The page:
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Development of a personalized therapy for pulmonary arterial hypertension (PAH)


   Faculty of Life Sciences


About the Project

Pulmonary arterial hypertension (PAH) is a devastating cardiovascular disorder which, if left untreated, leads to heart failure and death. There is currently no cure for this disease. The major aims of the current treatments are to improve symptoms and increase exercise tolerance. We have identified genetic defects in bone morphogenetic protein type II receptor (BMPR2), SMAD1, SMAD4 and SMAD9 genes in patients suffering from this disorder. We have found that these mutations not only reduce BMP signalling, but also activate the transforming growth factor β (TGFβ) signalling pathway. These dysfunctions signalling events lead cells found in the pulmonary arterial wall to multiply too quickly. This means that the pulmonary arterial wall gets thicker, restricting blood flow and increasing blood pressure in the pulmonary artery.

Like PAH, there are 3000 genetic and acquired disorders caused by nonsense mutations where no therapy is currently available. Attempts have been made to suppress nonsense mutations to restore deficient protein function by small molecule agents but due to lack of selectivity they are not suitable for personalized therapy. Hence, there is an urgent need to develop novel strategies for the resolution of these disorders. Decoding of stop codons to sense codon has been shown in yeast and bacteria, but no RNA-based strategies for mammalian cells have been reported yet. However, we have been successful in developing novel RNA-based therapeutic strategies in promotion of translation readthrough at various nonsense mutations associated with cystic fibrosis, Duchene Muscular dystrophy, Usher syndrome, Hurler syndrome and pulmonary arterial hypertension (PAH) by decoding the stop codon using RNAs.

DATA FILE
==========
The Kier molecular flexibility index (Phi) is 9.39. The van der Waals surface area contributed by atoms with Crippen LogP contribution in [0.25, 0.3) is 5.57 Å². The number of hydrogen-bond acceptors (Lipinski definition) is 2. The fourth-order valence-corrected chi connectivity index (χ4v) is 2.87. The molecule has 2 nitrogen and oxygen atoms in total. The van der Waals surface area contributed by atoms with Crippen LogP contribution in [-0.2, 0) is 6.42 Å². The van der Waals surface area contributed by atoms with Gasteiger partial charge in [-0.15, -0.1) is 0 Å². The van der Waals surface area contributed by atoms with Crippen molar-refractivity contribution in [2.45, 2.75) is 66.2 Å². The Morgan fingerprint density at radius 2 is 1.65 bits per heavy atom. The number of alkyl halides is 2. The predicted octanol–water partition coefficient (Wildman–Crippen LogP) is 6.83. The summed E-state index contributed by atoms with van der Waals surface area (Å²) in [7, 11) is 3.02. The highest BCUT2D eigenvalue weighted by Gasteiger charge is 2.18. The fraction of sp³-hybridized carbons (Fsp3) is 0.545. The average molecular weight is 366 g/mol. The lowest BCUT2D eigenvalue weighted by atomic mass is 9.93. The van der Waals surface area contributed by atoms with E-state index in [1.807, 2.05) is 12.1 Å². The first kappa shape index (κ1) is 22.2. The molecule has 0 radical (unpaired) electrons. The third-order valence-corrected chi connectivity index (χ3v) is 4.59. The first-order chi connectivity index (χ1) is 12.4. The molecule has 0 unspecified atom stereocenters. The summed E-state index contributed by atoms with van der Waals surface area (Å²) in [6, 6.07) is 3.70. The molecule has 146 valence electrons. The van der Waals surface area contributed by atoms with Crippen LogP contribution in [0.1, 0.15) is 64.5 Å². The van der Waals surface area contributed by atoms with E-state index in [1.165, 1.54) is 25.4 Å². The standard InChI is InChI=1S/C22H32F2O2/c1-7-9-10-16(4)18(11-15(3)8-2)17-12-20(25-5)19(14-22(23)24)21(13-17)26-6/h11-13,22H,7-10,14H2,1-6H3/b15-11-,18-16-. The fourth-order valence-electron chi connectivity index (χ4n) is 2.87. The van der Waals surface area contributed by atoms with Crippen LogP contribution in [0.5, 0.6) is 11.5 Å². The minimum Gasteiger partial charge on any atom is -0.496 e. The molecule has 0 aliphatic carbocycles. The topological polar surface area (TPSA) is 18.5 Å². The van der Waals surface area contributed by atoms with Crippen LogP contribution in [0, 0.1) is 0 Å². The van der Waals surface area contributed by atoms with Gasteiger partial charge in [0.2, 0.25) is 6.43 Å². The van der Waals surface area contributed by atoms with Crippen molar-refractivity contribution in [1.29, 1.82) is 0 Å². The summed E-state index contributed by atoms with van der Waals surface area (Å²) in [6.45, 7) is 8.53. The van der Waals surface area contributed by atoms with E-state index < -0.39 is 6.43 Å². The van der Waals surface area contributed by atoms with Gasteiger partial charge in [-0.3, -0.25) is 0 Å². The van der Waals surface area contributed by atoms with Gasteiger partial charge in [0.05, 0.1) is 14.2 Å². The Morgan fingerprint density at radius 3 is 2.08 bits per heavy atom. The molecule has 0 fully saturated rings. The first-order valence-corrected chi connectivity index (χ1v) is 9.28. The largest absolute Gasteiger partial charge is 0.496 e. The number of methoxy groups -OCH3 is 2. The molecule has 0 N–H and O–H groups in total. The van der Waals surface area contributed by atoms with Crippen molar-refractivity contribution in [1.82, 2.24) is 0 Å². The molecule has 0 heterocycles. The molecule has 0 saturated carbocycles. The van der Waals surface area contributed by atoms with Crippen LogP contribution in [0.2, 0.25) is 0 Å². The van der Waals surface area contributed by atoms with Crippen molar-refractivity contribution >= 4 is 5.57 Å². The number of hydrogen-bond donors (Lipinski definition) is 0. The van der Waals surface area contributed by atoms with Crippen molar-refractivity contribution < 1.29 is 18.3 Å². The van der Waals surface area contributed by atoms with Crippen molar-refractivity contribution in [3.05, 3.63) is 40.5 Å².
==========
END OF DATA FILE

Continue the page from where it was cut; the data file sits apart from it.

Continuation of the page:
We have previously developed high-throughput assays, screened thousands of natural products, established drugs, cDNAs, siRNAs and identified novel hits for a number of disorders including pulmonary arterial hypertension (PAH) and myelodysplastic syndrome (MDS). The key goals of this project are to investigate the underlying mechanisms of decoding of nonsense alleles using established assays and determine that novel engineered RNAs can be utilized to develop personalized therapy prior to or following the onset of PAH.

The project will introduce the student to the broader areas of molecular genetics, biochemistry, drug discovery, pharmacology, personalized and translational medicine. The research activities will be undertaken at the School of Pharmacy and Medical Sciences, University of Bradford. The studies will be performed in the recently renovated laboratories provided with state of the art equipments including high-throughput fluorescence and luminescence plate readers, QPCR machines, gel doc systems and modern tissue culture facilities. The research sits in the context of a highly active research environment at the University of Bradford.

Funding Notes

This is a self-funded project; applicants will be expected to pay their own fees or have access to suitable third-party funding, such as the Doctoral Loan from Student Finance. In addition to the university's standard tuition fees, bench fees may also apply to this project.

References

dysfunctional BMPR-II mediated signalling in pulmonary arterial hypertension. Hum Mol Genet, 2008. 17(11): p. 1683-94.
2. Nasim, M.T., et al., Molecular genetic characterization of SMAD signaling molecules in pulmonary arterial hypertension. Hum Mutat, 2011. 32(12): p. 1385-9.
3. Nasim, M.T., et al., BMPR-II deficiency elicits pro-proliferative and anti-apoptotic responses through the activation of TGFbeta-TAK1-MAPK pathways in PAH. Hum Mol Genet, 2012. 21(11): p. 2548-58.
4. Chowdhury, H.M., et al., BMPRII deficiency impairs apoptosis via the BMPRII-ALK1-BclX-mediated pathway in pulmonary arterial hypertension. Hum Mol Genet, 2019. 28(13): p. 2161-2173.
5. Ogo, T., et al., Inhibition of overactive transforming growth factor-beta signaling by prostacyclin analogs in pulmonary arterial hypertension. Am J Respir Cell Mol Biol, 2013. 48(6): p. 733-41.
6. Chowdhury, H.M., et al., Aminoglycoside-mediated promotion of translation readthrough occurs through a non-stochastic mechanism that competes with translation termination. Hum Mol Genet, 2018. 27(2): p. 373-384.
7. Nasim, M.T., et al., HnRNP G and Tra2beta: opposite effects on splicing matched by antagonism in RNA binding. Hum Mol Genet, 2003. 12(11): p. 1337-48.
8. Nasim, M.T., H.M. Chowdhury, and I.C. Eperon, A double reporter assay for detecting changes in the ratio of spliced and unspliced mRNA in mammalian cells. Nucleic Acids Res, 2002. 30(20): p. e109.
9. Nasim, M.T. and I.C. Eperon, A double-reporter splicing assay for determining splicing efficiency in mammalian cells. Nat Protoc, 2006. 1(2): p. 1022-8.
10. Nasim, M.T. and R.C. Trembath, A dual-light reporter system to determine the efficiency of protein-protein interactions in mammalian cells. Nucleic Acids Res, 2005. 33(7): p. e66.

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